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Family Travel Ink
New Summer Guide Books for Families
I must seem like a pest sometimes at this time of year because if anybody within my radius sits down for a minute, like my son's baseball coach, I can't help but ask my favorite question: "So where are you taking the kids this summer?" It should have come as no surprise that the dedicated Little League dad was packing up the family and taking them on a baseball tour across the U.S.A. Traveling for a month from Boston to Baltimore to Chicago, they would tour the stadiums, cheer the home runs and consume a mountain of hot dogs with relish. It sounded great.
As theme vacations have grown in scope among families, so have the guides that zero in on weird hobbies or particular pastimes. Whether you've got kids who love to collect junk (who would have thought that there were more than one official directory for flea markets across the US?), or teens who are into the occult (Haunted Hotels: A Guide to American and Canadian Inns and their Ghosts), there seems to be a book to organize your vacation and offer advice. There's even a "Rock & Roll Traveler USA." For families who want to try a similar themed vacation, here are some ideas for family fun. All are available at the World's Biggest Book Store:
BALLPARK VACATIONS (Fodor's): This would be a perfect Father's Day present for my son's coach or any other baseball fanatic. Bruce Adams and Margaret Engel have subtitled their guide "Great Family Trips to Minor League and Classic Major League Baseball Parks Across America" and that's just what it offers. My one beef is that Toronto and Montreal aren't included (though Vancouver is) but it seems that almost every other stadium south of the border is profiled in detail-teams who play, how to get there, tips on where to sit and even what to eat. In researching the book, the Adams family drove 25,000 miles and caught 85 games in 44 states. Now that's a vacation! Non-baseball fans will appreciate the info on sights to see, where to shop, etc.
FAMILY ADVENTURES (Fodor's): More than 500 Great Trips for You and Your Kids of All Ages means high adventure as in rafting down the Tatshenshini River in the Yukon or two days of rock climbing for five-year-olds near Mt. Rushmore in South Dakota. Author Christine Loomis, travel editor of Family Life magazine, likes to check things out personally with any one of her three kids and the book gives appropriate ages for all trips. If you want to dig for dinosaur bones, participate in a cattle drive or whale watch in the Baja, this book fives family-friendly suggestions in both USA and Canada.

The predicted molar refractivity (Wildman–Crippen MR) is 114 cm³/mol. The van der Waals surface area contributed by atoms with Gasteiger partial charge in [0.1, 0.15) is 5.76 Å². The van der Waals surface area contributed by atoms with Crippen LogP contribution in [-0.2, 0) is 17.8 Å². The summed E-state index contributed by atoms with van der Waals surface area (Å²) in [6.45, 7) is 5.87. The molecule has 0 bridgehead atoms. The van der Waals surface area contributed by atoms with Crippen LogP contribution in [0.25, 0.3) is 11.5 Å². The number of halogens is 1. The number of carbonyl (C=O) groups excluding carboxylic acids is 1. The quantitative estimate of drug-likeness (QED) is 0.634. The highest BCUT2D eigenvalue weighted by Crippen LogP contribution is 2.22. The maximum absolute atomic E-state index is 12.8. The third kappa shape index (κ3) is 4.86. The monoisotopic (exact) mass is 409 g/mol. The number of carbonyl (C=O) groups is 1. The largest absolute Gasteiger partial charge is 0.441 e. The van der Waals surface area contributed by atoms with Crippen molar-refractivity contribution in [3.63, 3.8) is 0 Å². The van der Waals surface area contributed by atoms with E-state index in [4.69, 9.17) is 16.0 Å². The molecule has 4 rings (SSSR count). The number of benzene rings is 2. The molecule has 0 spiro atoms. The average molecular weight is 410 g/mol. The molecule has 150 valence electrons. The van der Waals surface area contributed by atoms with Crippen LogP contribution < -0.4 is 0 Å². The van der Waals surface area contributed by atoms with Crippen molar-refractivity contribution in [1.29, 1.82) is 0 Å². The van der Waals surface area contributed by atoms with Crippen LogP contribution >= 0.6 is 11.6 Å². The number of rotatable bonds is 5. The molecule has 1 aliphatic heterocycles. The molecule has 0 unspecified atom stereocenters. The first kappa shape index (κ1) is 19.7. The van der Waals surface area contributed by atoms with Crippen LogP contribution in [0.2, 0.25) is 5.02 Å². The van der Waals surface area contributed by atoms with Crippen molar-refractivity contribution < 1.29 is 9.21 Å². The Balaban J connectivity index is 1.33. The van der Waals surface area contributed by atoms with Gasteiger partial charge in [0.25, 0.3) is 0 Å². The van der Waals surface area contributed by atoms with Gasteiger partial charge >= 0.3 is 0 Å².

THE AMUSEMENT PARK GUIDE (Globe Pequot Press): Coast to coast thrills is what this guidebook promises. And in fact, the roller coaster fanatic author, Tim O'Brien, completed his master's degree by filming amusement rides at Sandusky Park in Ohio. There's a tiny section on Disney and only a small section on Canadian fun parks, but if you also love interesting roller coasters, there are enough offered here to keep any ride-happy family busy. More than 275 locations are described.
WHERE THE TRAINS ARE! (Prima Publishing): All aboard for train buffs. Author Heather Taylor started her research because of her train-crazy two-year-old. To keep him happy, the family started to explore model railroad exhibits, train museums, scenic train rides and even restaurants with a railway atmosphere. Train trips and train locations across Canada and the US are explored whether it's in the rugged Wild West or the Lake Erie Railroad near Buffalo.
CRUISE VACATIONS WITH KIDS (Prima Publishing): I know one family who only takes vacations on cruise ships. Every year, a different ship or a different waterway. "It's the only way I can truly relax," says the mom. "I know the kids are being taken care of and I don't have to do a thing." Perhaps this is why this guidebook has been called "the answer to a parent's prayer. Family travel expert Candyce Stapen wondered if she and her family would return from their first cruise "fat, bored and broke." But she was hooked. The book profiles family-friendly ships, eco-adventure cruises in such exotic places as the Galapagos, and cruise ship alternatives like the popular Delta Queen Steamboat Company. Because the book is organized by destination, there's a wealth of information for on-shore excursions as well.
HIKING THE ROCKIES WITH KIDS (Orca Book Publishers): Even if never intend to hike the high mountains with your kids, this is a fun book to read. Sixty-five hikes through Canadian parks, Banff, Jasper, Yoho and Hootenay-everything from a half-hour walk to treks of several days- offer maps, ideas, photos and just good stories such as the time when author Celia McLean's family had to spend the night in a pitch black forest sharing one mitten when they got lost. I particularly admired her tips on how to deal with a mauling bear.
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